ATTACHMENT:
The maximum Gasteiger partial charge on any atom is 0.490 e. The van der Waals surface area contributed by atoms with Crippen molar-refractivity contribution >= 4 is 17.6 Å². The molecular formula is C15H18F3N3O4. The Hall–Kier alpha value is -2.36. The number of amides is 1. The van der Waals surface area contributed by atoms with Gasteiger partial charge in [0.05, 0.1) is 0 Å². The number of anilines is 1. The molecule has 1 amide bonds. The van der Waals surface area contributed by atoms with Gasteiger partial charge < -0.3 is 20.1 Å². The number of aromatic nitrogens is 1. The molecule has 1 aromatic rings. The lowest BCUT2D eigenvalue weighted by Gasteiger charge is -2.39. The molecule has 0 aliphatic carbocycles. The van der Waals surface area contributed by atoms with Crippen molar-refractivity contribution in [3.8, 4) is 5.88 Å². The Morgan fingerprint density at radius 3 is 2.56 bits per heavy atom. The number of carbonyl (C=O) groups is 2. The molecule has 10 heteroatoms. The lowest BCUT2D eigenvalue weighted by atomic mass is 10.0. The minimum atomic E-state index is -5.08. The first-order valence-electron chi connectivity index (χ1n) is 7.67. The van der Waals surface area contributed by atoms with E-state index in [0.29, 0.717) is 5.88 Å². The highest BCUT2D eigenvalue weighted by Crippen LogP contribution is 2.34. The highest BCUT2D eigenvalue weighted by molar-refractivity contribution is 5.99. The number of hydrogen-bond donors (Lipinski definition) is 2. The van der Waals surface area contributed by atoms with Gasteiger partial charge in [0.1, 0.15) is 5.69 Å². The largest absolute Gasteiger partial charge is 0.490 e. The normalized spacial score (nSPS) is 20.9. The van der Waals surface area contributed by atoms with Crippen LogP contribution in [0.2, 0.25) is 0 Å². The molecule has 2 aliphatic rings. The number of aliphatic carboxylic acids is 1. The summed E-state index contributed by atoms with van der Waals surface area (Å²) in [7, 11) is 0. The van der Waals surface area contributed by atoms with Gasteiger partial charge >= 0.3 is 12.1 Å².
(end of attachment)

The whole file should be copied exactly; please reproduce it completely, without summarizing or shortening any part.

The maximum Gasteiger partial charge on any atom is 0.490 e. The van der Waals surface area contributed by atoms with Crippen molar-refractivity contribution >= 4 is 17.6 Å². The molecular formula is C15H18F3N3O4. The Hall–Kier alpha value is -2.36. The number of amides is 1. The van der Waals surface area contributed by atoms with Gasteiger partial charge in [0.05, 0.1) is 0 Å². The number of anilines is 1. The molecule has 1 amide bonds. The van der Waals surface area contributed by atoms with Gasteiger partial charge < -0.3 is 20.1 Å². The number of aromatic nitrogens is 1. The molecule has 1 aromatic rings. The lowest BCUT2D eigenvalue weighted by Gasteiger charge is -2.39. The molecule has 0 aliphatic carbocycles. The van der Waals surface area contributed by atoms with Crippen molar-refractivity contribution in [3.8, 4) is 5.88 Å². The Morgan fingerprint density at radius 3 is 2.56 bits per heavy atom. The number of carbonyl (C=O) groups is 2. The molecule has 10 heteroatoms. The lowest BCUT2D eigenvalue weighted by atomic mass is 10.0. The minimum atomic E-state index is -5.08. The first-order valence-electron chi connectivity index (χ1n) is 7.67. The van der Waals surface area contributed by atoms with E-state index in [0.29, 0.717) is 5.88 Å². The highest BCUT2D eigenvalue weighted by Crippen LogP contribution is 2.34. The highest BCUT2D eigenvalue weighted by molar-refractivity contribution is 5.99. The number of hydrogen-bond donors (Lipinski definition) is 2. The van der Waals surface area contributed by atoms with Gasteiger partial charge in [0.1, 0.15) is 5.69 Å². The largest absolute Gasteiger partial charge is 0.490 e. The normalized spacial score (nSPS) is 20.9. The van der Waals surface area contributed by atoms with Crippen LogP contribution in [0.2, 0.25) is 0 Å². The molecule has 2 aliphatic rings. The number of aliphatic carboxylic acids is 1. The summed E-state index contributed by atoms with van der Waals surface area (Å²) in [7, 11) is 0. The van der Waals surface area contributed by atoms with Gasteiger partial charge >= 0.3 is 12.1 Å².